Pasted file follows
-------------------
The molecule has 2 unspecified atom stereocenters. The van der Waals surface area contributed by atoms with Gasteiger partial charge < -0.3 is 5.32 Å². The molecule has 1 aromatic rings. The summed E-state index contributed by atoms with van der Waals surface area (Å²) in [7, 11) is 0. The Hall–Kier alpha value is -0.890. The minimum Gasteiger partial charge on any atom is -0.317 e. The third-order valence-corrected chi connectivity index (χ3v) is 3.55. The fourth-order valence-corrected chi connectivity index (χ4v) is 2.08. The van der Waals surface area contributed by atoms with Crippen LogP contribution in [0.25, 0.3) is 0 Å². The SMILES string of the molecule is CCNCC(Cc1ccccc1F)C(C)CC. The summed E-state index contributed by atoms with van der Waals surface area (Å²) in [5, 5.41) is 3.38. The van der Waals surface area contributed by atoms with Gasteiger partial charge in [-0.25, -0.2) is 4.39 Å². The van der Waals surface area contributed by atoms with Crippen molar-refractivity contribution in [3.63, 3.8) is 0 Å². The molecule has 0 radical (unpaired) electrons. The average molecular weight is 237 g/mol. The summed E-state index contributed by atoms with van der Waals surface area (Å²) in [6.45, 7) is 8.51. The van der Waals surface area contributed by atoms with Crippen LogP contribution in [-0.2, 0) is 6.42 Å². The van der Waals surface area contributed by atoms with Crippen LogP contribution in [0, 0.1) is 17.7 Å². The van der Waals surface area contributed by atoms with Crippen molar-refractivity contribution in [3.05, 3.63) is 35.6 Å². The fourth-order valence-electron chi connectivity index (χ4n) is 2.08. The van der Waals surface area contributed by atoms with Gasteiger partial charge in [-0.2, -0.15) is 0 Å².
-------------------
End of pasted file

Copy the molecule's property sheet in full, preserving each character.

The molecule has 2 unspecified atom stereocenters. The van der Waals surface area contributed by atoms with Gasteiger partial charge < -0.3 is 5.32 Å². The molecule has 1 aromatic rings. The summed E-state index contributed by atoms with van der Waals surface area (Å²) in [7, 11) is 0. The Hall–Kier alpha value is -0.890. The minimum Gasteiger partial charge on any atom is -0.317 e. The third-order valence-corrected chi connectivity index (χ3v) is 3.55. The fourth-order valence-corrected chi connectivity index (χ4v) is 2.08. The van der Waals surface area contributed by atoms with Crippen LogP contribution in [0.25, 0.3) is 0 Å². The SMILES string of the molecule is CCNCC(Cc1ccccc1F)C(C)CC. The summed E-state index contributed by atoms with van der Waals surface area (Å²) in [5, 5.41) is 3.38. The van der Waals surface area contributed by atoms with Gasteiger partial charge in [-0.25, -0.2) is 4.39 Å². The van der Waals surface area contributed by atoms with Crippen molar-refractivity contribution in [3.63, 3.8) is 0 Å². The molecule has 0 radical (unpaired) electrons. The average molecular weight is 237 g/mol. The summed E-state index contributed by atoms with van der Waals surface area (Å²) in [6.45, 7) is 8.51. The van der Waals surface area contributed by atoms with Crippen LogP contribution in [-0.2, 0) is 6.42 Å². The van der Waals surface area contributed by atoms with Crippen LogP contribution in [0, 0.1) is 17.7 Å². The van der Waals surface area contributed by atoms with Crippen molar-refractivity contribution in [3.05, 3.63) is 35.6 Å². The fourth-order valence-electron chi connectivity index (χ4n) is 2.08. The van der Waals surface area contributed by atoms with Gasteiger partial charge in [-0.2, -0.15) is 0 Å².